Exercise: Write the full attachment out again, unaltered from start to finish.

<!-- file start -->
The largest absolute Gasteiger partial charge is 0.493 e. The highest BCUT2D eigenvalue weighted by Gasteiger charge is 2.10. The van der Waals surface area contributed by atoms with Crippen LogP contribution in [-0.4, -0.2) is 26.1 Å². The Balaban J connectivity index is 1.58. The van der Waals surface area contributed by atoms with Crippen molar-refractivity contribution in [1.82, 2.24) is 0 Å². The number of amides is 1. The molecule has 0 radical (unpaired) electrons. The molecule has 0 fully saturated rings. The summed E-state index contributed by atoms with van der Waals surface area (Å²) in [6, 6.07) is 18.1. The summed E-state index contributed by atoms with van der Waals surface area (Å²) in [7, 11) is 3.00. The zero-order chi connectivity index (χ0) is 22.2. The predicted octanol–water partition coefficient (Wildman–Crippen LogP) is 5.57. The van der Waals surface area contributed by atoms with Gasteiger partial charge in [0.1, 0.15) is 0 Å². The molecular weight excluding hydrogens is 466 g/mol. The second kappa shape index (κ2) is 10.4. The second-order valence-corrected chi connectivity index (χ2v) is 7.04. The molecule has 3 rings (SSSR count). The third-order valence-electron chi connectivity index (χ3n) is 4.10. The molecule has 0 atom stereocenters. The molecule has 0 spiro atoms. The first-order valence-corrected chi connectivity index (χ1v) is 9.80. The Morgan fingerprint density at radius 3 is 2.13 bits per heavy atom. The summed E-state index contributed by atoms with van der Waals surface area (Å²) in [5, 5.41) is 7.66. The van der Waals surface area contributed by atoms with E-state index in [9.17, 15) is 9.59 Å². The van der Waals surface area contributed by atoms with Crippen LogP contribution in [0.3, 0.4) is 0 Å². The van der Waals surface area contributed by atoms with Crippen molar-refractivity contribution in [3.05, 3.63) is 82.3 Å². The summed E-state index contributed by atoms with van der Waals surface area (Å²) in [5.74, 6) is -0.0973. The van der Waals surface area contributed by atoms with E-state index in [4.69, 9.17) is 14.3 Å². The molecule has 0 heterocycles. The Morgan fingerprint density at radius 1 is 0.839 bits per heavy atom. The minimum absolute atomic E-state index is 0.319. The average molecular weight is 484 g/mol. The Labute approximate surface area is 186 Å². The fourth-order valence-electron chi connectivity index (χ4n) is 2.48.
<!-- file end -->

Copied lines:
The largest absolute Gasteiger partial charge is 0.493 e. The highest BCUT2D eigenvalue weighted by Gasteiger charge is 2.10. The van der Waals surface area contributed by atoms with Crippen LogP contribution in [-0.4, -0.2) is 26.1 Å². The Balaban J connectivity index is 1.58. The van der Waals surface area contributed by atoms with Crippen molar-refractivity contribution in [1.82, 2.24) is 0 Å². The number of amides is 1. The molecule has 0 radical (unpaired) electrons. The molecule has 0 fully saturated rings. The summed E-state index contributed by atoms with van der Waals surface area (Å²) in [6, 6.07) is 18.1. The summed E-state index contributed by atoms with van der Waals surface area (Å²) in [7, 11) is 3.00. The zero-order chi connectivity index (χ0) is 22.2. The predicted octanol–water partition coefficient (Wildman–Crippen LogP) is 5.57. The van der Waals surface area contributed by atoms with Gasteiger partial charge in [0.1, 0.15) is 0 Å². The molecular weight excluding hydrogens is 466 g/mol. The second kappa shape index (κ2) is 10.4. The second-order valence-corrected chi connectivity index (χ2v) is 7.04. The molecule has 3 rings (SSSR count). The third-order valence-electron chi connectivity index (χ3n) is 4.10. The molecule has 0 atom stereocenters. The molecule has 0 spiro atoms. The first-order valence-corrected chi connectivity index (χ1v) is 9.80. The Morgan fingerprint density at radius 3 is 2.13 bits per heavy atom. The summed E-state index contributed by atoms with van der Waals surface area (Å²) in [5, 5.41) is 7.66. The van der Waals surface area contributed by atoms with E-state index in [9.17, 15) is 9.59 Å². The van der Waals surface area contributed by atoms with Crippen LogP contribution in [0.3, 0.4) is 0 Å². The van der Waals surface area contributed by atoms with Crippen molar-refractivity contribution in [3.05, 3.63) is 82.3 Å². The summed E-state index contributed by atoms with van der Waals surface area (Å²) in [5.74, 6) is -0.0973. The van der Waals surface area contributed by atoms with E-state index in [4.69, 9.17) is 14.3 Å². The molecule has 0 heterocycles. The Morgan fingerprint density at radius 1 is 0.839 bits per heavy atom. The minimum absolute atomic E-state index is 0.319. The average molecular weight is 484 g/mol. The Labute approximate surface area is 186 Å². The fourth-order valence-electron chi connectivity index (χ4n) is 2.48.